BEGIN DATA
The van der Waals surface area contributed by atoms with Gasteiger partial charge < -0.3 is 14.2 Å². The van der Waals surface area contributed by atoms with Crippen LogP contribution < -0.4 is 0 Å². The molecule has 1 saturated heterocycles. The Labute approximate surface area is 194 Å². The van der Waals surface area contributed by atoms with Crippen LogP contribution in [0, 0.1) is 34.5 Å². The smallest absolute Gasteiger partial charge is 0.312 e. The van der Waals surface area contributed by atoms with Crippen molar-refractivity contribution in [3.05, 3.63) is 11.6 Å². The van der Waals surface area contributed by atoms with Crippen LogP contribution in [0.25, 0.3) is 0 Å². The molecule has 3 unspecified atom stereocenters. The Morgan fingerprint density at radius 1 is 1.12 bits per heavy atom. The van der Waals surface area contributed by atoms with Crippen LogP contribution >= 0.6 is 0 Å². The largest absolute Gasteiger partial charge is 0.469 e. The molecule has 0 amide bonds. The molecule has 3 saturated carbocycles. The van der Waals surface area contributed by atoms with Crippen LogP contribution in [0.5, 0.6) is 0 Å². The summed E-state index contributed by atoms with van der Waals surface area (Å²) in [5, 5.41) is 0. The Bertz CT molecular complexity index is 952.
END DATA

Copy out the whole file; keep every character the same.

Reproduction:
The van der Waals surface area contributed by atoms with Gasteiger partial charge < -0.3 is 14.2 Å². The van der Waals surface area contributed by atoms with Crippen LogP contribution < -0.4 is 0 Å². The molecule has 1 saturated heterocycles. The Labute approximate surface area is 194 Å². The van der Waals surface area contributed by atoms with Crippen LogP contribution in [0, 0.1) is 34.5 Å². The smallest absolute Gasteiger partial charge is 0.312 e. The van der Waals surface area contributed by atoms with Crippen molar-refractivity contribution in [3.05, 3.63) is 11.6 Å². The van der Waals surface area contributed by atoms with Crippen LogP contribution in [0.25, 0.3) is 0 Å². The molecule has 3 unspecified atom stereocenters. The Morgan fingerprint density at radius 1 is 1.12 bits per heavy atom. The van der Waals surface area contributed by atoms with Crippen LogP contribution >= 0.6 is 0 Å². The largest absolute Gasteiger partial charge is 0.469 e. The molecule has 0 amide bonds. The molecule has 3 saturated carbocycles. The van der Waals surface area contributed by atoms with Crippen LogP contribution in [0.5, 0.6) is 0 Å². The summed E-state index contributed by atoms with van der Waals surface area (Å²) in [5, 5.41) is 0. The Bertz CT molecular complexity index is 952.